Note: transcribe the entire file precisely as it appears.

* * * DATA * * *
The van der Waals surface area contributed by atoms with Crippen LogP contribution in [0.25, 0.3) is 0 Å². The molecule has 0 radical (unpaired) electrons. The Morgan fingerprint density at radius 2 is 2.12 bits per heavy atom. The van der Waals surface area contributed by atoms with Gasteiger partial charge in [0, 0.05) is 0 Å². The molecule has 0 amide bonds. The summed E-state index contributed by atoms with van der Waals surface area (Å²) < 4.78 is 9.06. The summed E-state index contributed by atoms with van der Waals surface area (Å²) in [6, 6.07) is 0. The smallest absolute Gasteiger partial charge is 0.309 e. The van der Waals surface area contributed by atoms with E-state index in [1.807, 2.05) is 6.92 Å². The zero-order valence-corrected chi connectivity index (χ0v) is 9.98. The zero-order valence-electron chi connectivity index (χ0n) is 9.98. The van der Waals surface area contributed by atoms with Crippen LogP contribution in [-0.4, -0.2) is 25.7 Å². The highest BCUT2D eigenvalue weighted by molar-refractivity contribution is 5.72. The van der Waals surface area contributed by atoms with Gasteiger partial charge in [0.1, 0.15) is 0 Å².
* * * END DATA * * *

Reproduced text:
The van der Waals surface area contributed by atoms with Crippen LogP contribution in [0.25, 0.3) is 0 Å². The molecule has 0 radical (unpaired) electrons. The Morgan fingerprint density at radius 2 is 2.12 bits per heavy atom. The van der Waals surface area contributed by atoms with Gasteiger partial charge in [0, 0.05) is 0 Å². The molecule has 0 amide bonds. The summed E-state index contributed by atoms with van der Waals surface area (Å²) < 4.78 is 9.06. The summed E-state index contributed by atoms with van der Waals surface area (Å²) in [6, 6.07) is 0. The smallest absolute Gasteiger partial charge is 0.309 e. The van der Waals surface area contributed by atoms with E-state index in [1.807, 2.05) is 6.92 Å². The zero-order valence-corrected chi connectivity index (χ0v) is 9.98. The zero-order valence-electron chi connectivity index (χ0n) is 9.98. The van der Waals surface area contributed by atoms with Crippen LogP contribution in [-0.4, -0.2) is 25.7 Å². The highest BCUT2D eigenvalue weighted by molar-refractivity contribution is 5.72. The van der Waals surface area contributed by atoms with Gasteiger partial charge in [0.1, 0.15) is 0 Å².